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As bond yields remain mired at record-low levels and equities continue their dance with volatility, many investors have been left out in the cold. With neither stocks nor bonds proving tempting enough for scores of folks to get into the game, a new asset class has taken center stage -- alternative investments. Inspired by red-hot historical returns in many corners of the alternative market, investors appear to have been bitten by the alternative bug, pouring billions into this corner of the market over the past several years.
While alternatives are no panacea to many of the shortcomings of stocks and bonds, they can serve as diversifiers within anyone's portfolio, as well as provide the potential for added returns. Here are a few first-rate funds that you might want to consider if you're in the market for alternative investments.
All that glitters
When many folks hear the phrase "alternative investment," they automatically think of gold. After all, the price of gold has skyrocketed in recent years as the global economy fell into the deepest recession in decades. Investors have jumped onto the gold bandwagon en masse, as evidenced by the rapid growth in the SPDR Gold Shares ETF (NYSE: GLD ) , which now tops out at $67.8 billion in net assets. That makes it the second largest ETF in existence.
And while investors certainly can benefit from a very small allocation to gold, they need to look beyond the shiny metal if they truly want to capture all the diversification and return benefits of owning commodities. To get the most bang for your buck in this asset class, look for an inexpensive exchange-traded fund that tracks a broad commodity index. One of the best options in this space is PowerShares DB Commodity Index Tracking Fund (NYSE: DBC ) . For a reasonable 0.85% price tag, you'll get exposure to oil, natural gas, gold, silver, corn, and wheat, among other commodities.
However, if you prefer some active management when it comes to commodity investing, consider a fund such as Harbor Commodity Real Return Fund (HACMX) or T. Rowe Price New Era (PRNEX). Both funds offer exposure to the commodity sector but approach that task in different ways. The Harbor fund employs an enhanced indexing strategy, investing in commodity-linked derivatives to track the performance of a broad basket of commodities.
The T. Rowe Price fund, on the other hand, invests in the stocks of natural resources companies, so your commodity exposure is more indirect. For example, manager Tim Parker added oil well services firm Baker Hughes (NYSE: BHI ) in the wake of the BP oil spill back in 2010 on the belief that long-term growth in offshore drilling would outweigh the short-term drilling moratorium. Depending on whether you want to invest in commodity-linked derivatives or commodity-related stocks, either of these funds could be a solid addition to your portfolio.
Location, location, location
Real estate is another prime alternative asset class that can add a layer of diversification to a struggling portfolio. One of my favorite actively managed real estate funds is T. Rowe Price Real Estate (TRREX), which has been run by manager David Lee for nearly a decade and a half. Lee takes a steady, consistent approach to finding undervalued real-estate-related names. This fund isn't flashy, but it gets the job done without taking on excessive levels of risk. And with a low 0.78% price of admission, it's one of the cheaper actively managed real estate funds around.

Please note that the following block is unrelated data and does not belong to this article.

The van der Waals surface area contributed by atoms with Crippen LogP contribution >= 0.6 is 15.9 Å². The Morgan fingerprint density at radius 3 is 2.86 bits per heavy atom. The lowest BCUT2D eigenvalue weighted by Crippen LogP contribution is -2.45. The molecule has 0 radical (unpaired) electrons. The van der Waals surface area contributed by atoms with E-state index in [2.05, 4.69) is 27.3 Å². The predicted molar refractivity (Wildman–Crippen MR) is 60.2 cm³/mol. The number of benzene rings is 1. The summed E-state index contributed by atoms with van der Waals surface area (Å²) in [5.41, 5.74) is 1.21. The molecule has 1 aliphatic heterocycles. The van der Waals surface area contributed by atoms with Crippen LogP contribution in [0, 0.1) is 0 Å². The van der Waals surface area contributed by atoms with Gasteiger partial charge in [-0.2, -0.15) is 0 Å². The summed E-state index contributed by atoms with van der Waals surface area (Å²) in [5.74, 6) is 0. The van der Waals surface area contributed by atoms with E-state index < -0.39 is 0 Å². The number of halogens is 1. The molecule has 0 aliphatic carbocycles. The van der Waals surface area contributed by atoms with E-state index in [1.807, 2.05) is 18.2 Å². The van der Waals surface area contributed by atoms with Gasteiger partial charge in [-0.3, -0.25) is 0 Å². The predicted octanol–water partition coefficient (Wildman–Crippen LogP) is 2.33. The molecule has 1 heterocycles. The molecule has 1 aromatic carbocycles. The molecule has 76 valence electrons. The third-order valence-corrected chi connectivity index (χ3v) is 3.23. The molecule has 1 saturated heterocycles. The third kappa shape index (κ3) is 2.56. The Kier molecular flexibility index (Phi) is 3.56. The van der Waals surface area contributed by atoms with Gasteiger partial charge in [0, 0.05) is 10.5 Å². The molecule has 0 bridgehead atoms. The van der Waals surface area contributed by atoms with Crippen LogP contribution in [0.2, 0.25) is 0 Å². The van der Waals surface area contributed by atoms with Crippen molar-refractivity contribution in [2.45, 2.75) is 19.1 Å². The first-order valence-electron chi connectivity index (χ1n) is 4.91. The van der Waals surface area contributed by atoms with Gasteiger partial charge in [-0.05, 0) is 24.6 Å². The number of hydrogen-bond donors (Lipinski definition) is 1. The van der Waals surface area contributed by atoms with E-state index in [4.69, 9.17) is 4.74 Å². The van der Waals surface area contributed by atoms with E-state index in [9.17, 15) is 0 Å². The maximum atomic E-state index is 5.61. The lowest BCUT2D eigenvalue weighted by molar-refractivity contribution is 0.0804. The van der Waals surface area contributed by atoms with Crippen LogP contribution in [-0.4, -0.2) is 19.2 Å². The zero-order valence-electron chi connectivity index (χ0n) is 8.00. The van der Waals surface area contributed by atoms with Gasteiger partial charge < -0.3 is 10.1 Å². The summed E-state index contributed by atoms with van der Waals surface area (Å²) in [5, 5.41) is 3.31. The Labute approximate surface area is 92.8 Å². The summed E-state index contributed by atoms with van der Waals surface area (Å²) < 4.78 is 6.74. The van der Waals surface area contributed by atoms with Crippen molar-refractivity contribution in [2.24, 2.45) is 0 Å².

ETF investors can find several decent options for real estate investing, including the Vanguard REIT Index ETF (NYSE: VNQ ) or the iShares Dow Jones US Real Estate ETF (NYSE: IYR ) . The Vanguard fund wins the award for inexpensive coverage, with a super-low 0.12% expense ratio, while the iShares fund offers a slightly higher yield of 3.5%.
Staying in balance
There are other alternative investments that are a little more difficult for Main Street investors to access, namely private equity or hedge funds. Unfortunately, there still aren't a whole lot of ways for small-fry investors to directly access these particular strategies, at least not at a reasonable cost. There are a number of "long-short" mutual funds on the market that attempt to combine shorting strategies with long investing.
Unfortunately, the vast majority of these funds tend to do well only during bear markets and have very poor long-term track records. Unless you have a specific need and desire for a bear market fund, most folks would be better off avoiding these types of investments.
While we will almost certainly see more funds and ETFs focusing on alternative investments in the coming years, investors should exercise caution when shopping in this sector. Remember not to chase performance and to examine a fund's long-term track record, not just the past year or two. Limit yourself to the more inexpensive fund options and don't dump your investments if the asset class takes a sudden downward bend. Lastly, make sure that alternatives don't take up too much space in your portfolio -- they should be thought of as side dishes, not the main course.
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